America, of course, embraced commercial television. Britain was different. We had a tradition of broadcasting as a public service: the BBC entertained millions on a daily basis, but also offered a diet of programmes which aimed to educate, to inform through news, and to celebrate culture and the arts. The shared sacrifice of the war had also gone some way towards levelling Britain’s traditional class system, inspiring a notion of “fair shares for all”. Television could be a part of that process, taking audiences from the Proms to the coal mines, with more power than ever to, as short-term BBC Director Maurice Gorham put it, “show the one half how the other half lived.”
A public debate began about how television should do that and, more fundamentally, what television was for. Was it radio but with pictures? Early programmes were often derisively referred to as “radiovision”, and dual broadcast on radio and on television, the latter with added pictures. Was it movies but in your house? Many owners of British picturehouses moved to limit TV’s role, fearing the effect it would have on their business. Only J. Arthur Rank recognised the potential for licensing old films for repeats on television, which would more than make up for the shortfall in revenue from soon redundant newsreels.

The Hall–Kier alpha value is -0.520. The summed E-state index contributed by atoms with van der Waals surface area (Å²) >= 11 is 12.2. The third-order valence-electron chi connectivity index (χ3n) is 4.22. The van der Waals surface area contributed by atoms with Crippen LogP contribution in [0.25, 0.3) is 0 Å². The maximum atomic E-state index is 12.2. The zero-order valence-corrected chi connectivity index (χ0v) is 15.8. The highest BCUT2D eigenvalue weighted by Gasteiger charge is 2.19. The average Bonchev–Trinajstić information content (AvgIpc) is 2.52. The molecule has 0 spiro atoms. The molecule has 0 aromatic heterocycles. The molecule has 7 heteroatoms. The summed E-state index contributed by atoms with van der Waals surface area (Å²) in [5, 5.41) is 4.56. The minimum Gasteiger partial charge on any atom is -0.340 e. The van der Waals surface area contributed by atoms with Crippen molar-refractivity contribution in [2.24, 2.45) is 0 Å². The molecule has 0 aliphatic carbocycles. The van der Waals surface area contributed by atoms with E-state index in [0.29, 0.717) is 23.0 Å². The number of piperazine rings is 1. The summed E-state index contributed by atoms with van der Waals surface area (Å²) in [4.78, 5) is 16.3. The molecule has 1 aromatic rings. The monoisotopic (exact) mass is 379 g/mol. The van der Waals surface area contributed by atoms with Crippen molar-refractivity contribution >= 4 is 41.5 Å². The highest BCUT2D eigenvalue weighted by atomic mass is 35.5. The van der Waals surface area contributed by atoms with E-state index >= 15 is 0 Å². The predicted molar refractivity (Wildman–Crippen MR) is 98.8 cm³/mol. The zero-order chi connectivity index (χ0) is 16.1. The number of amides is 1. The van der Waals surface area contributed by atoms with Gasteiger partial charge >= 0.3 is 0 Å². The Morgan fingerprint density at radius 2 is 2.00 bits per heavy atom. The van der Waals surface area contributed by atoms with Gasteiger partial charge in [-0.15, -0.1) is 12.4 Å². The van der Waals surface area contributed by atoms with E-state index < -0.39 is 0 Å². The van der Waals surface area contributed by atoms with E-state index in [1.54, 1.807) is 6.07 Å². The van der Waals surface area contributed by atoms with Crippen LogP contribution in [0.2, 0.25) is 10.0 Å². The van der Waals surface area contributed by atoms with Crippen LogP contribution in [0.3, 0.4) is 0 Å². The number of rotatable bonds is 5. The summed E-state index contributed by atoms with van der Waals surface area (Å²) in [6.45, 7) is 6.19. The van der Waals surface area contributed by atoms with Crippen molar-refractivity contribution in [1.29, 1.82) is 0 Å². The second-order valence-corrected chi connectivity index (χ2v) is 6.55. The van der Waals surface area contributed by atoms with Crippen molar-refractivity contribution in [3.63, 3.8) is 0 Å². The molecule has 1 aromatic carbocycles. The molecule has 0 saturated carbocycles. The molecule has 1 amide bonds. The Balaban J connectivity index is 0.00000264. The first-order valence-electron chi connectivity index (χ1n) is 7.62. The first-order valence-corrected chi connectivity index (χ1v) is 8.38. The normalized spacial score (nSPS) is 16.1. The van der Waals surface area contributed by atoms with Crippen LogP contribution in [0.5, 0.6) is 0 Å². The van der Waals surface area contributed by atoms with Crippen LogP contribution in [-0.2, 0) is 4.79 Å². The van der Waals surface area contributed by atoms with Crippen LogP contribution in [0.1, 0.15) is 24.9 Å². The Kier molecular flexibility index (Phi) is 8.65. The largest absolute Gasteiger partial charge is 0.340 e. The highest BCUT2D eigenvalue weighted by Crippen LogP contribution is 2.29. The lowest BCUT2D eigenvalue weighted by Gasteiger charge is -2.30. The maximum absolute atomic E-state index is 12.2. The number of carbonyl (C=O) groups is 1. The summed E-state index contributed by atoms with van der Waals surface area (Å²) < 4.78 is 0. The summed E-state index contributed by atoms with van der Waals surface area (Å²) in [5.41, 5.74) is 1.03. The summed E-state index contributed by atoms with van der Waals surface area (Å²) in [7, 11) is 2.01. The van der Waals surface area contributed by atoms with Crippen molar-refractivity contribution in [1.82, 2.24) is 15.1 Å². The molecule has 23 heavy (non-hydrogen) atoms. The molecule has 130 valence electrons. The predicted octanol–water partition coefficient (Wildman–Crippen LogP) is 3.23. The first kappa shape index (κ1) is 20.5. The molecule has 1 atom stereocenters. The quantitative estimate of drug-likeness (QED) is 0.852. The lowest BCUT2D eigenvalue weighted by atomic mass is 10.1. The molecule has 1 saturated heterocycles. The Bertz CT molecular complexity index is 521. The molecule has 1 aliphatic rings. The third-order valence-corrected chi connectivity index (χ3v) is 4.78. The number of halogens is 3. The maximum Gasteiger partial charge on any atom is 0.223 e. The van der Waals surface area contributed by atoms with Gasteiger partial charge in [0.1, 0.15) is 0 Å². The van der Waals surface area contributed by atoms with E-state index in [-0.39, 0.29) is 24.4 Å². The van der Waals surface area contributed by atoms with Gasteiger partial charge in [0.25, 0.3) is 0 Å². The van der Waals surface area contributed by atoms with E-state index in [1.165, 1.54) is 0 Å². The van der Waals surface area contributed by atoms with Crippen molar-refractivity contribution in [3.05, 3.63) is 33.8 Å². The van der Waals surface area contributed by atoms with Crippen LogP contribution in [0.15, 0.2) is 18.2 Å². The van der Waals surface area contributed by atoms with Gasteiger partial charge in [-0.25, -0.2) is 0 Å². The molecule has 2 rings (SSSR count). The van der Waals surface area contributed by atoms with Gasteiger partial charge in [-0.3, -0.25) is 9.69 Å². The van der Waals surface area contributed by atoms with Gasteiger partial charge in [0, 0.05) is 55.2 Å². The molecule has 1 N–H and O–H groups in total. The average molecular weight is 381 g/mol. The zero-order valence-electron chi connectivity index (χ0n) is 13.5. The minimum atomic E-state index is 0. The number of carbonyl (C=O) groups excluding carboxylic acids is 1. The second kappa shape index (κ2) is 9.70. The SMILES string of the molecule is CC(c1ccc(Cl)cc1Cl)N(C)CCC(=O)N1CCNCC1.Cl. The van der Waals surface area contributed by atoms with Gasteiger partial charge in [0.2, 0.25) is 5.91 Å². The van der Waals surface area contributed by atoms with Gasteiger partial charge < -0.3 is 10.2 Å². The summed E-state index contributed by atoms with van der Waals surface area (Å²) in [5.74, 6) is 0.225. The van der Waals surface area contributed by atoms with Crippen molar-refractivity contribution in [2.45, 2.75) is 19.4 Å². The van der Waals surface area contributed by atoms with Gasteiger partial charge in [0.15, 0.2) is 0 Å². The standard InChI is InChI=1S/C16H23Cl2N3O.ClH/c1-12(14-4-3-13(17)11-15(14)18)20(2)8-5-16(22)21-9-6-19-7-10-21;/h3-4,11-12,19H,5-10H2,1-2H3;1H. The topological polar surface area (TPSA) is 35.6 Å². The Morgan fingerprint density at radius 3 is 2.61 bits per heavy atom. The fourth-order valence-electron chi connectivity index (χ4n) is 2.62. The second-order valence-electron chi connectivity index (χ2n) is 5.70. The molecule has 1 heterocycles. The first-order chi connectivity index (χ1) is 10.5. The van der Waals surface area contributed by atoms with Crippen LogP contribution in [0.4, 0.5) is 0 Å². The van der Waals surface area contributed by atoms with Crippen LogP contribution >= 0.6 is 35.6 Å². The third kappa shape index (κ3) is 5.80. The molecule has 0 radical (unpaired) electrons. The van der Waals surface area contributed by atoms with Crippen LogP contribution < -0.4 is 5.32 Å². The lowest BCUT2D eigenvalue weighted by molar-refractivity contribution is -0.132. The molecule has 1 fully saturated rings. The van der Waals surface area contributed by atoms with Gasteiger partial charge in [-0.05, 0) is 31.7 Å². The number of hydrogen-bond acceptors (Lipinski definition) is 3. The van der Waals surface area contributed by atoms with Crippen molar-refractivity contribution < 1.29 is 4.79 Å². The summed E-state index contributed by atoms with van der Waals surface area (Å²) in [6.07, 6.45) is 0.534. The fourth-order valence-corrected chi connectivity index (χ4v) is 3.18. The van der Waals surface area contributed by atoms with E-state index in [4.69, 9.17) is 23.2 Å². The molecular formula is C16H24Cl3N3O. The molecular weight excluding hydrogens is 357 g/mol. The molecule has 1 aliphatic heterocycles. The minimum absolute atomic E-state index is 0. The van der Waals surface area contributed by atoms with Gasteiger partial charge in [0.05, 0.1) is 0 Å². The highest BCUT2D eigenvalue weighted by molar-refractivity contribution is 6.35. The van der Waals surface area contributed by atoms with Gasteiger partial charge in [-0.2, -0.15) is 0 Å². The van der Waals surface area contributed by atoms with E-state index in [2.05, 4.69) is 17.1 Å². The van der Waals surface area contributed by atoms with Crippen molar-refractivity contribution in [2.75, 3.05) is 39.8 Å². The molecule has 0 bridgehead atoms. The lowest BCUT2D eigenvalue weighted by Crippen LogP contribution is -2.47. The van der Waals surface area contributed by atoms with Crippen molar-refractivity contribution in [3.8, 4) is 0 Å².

There was a lot of fear driving the public debate, from the government, newspapers, the church and the public, because the one thing they could all agree upon was that television was going to be popular and disruptive. Those fears prompted the most pressing question: who should be in charge of operating and regulating television? Before the war, television sets had been so expensive that they were seen as a rich person’s toy, a luxury item. If television was to fulfill its potential then the service needed to be accessible. It also wasn’t assumed that control should be given to the BBC, which already had its hands full with radio.